• At this point, your browser isn’t allowed to talk to any sites. Therefore, all trojans injected inside aren’t allowed to connect to hacker command centers.

Notice how the browser-based trojan remains trapped every step of the way. This is the difference between CyberSecurity vs CyberPrivacy. CyberSecurity goes through desperate extremes to try to prevent device penetration. CyberPrivacy assumes that trojans will inject themselves into the browser and it protects your information anyway.

In short, CyberPrivacy traps the trojan inside the computer so that it can’t access the internet. This gives you time to remove the trojan, while remaining fully protected until it’s completely eradicated. To see a video demonstration of this remarkable solution click here.

Terra Privacy LLC’s unique approach to stopping hackers has recently been discussed in a report from IDC — the premiere global provider of market intelligence and advisory services for the information technology, telecommunications, and consumer technology markets. To read the IDC report click here.

Comprehensive Protection

While CyberSecurity vendors spend billions on a dangerous approach, CyberPrivacy offers a definitive, one-sentence solution.

Moreover, CyberSecurity’s Browser Isolation puts its users at risk in order to address one specific threat; meanwhile it doesn’t even begin to address the entire hacking landscape. For example, Browser Isolation:

  • Doesn’t inherently stop fake websites from tricking users into handing over sensitive data — including passwords.
  • Doesn’t stop trojans that inject themselves into non-browser apps — such as Microsoft Word, Adobe Reader, and more.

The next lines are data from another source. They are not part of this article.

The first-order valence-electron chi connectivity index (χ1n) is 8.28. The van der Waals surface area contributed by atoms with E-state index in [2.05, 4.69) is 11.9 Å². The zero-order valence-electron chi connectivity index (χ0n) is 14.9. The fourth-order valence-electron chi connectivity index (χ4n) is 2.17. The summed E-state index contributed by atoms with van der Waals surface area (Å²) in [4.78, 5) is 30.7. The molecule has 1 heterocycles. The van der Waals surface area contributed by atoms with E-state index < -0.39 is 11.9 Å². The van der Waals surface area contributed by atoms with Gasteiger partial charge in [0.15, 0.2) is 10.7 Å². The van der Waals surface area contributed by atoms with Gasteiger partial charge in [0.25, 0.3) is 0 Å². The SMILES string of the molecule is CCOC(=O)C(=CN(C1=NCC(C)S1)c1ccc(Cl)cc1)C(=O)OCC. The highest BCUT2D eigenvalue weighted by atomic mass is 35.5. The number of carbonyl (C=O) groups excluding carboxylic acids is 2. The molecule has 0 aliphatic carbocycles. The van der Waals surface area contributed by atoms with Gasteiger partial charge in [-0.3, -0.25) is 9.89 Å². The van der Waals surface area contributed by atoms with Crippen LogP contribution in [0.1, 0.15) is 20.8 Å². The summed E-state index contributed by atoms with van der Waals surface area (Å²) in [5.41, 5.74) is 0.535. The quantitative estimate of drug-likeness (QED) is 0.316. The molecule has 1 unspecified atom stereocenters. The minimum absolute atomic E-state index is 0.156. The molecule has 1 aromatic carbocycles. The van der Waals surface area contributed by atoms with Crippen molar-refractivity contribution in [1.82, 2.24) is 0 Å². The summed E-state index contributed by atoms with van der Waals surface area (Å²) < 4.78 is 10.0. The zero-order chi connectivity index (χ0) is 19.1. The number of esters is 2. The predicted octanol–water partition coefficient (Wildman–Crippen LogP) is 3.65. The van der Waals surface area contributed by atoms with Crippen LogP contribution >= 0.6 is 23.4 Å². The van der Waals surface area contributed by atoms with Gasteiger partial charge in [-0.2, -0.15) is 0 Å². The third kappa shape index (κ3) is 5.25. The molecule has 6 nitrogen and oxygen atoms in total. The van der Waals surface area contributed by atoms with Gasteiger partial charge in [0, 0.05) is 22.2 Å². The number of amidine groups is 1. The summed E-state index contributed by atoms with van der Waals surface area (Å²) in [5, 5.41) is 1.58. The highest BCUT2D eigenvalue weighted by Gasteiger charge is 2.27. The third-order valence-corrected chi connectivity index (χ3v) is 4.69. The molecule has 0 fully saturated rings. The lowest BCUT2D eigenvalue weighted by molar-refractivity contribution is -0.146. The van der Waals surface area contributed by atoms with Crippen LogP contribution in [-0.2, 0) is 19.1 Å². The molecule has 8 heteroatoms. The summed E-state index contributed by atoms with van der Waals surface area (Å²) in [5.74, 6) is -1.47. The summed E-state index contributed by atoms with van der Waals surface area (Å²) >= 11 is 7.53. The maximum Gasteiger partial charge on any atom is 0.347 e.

• Doesn’t stop hackers from massive data breaches when they gain administrative control over internet-facing servers.
  • Doesn’t stop trojans from creating covert communication tunnels by impersonating operating system network functions.
  • Doesn’t stop hackers from gaining access and control over the multitude of internet connected devices; in other words, it doesn’t protect the Internet of Things (IoT).

The CyberSecurity industry recommends that individuals and companies combine browser isolation with other cumbersome and costly technologies — technologies that have already failed to stop hackers in each and every area above.

Now here’s the good news. CyberPrivacy offers a definitive solution to each of the above. Just as browser-injected trojans are definitively resolved through CyberPrivacy, so too are all of the above resolved through CyberPrivacy. More specifically, solutions for all of the above are contained in Terra Privacy LLC’s Hacker Deterrent Suite.

If you are curious how the unsolvable issues of CyberSecurity can be elegantly resolved through CyberPrivacy continue reading.

 

Videos

IDC Reports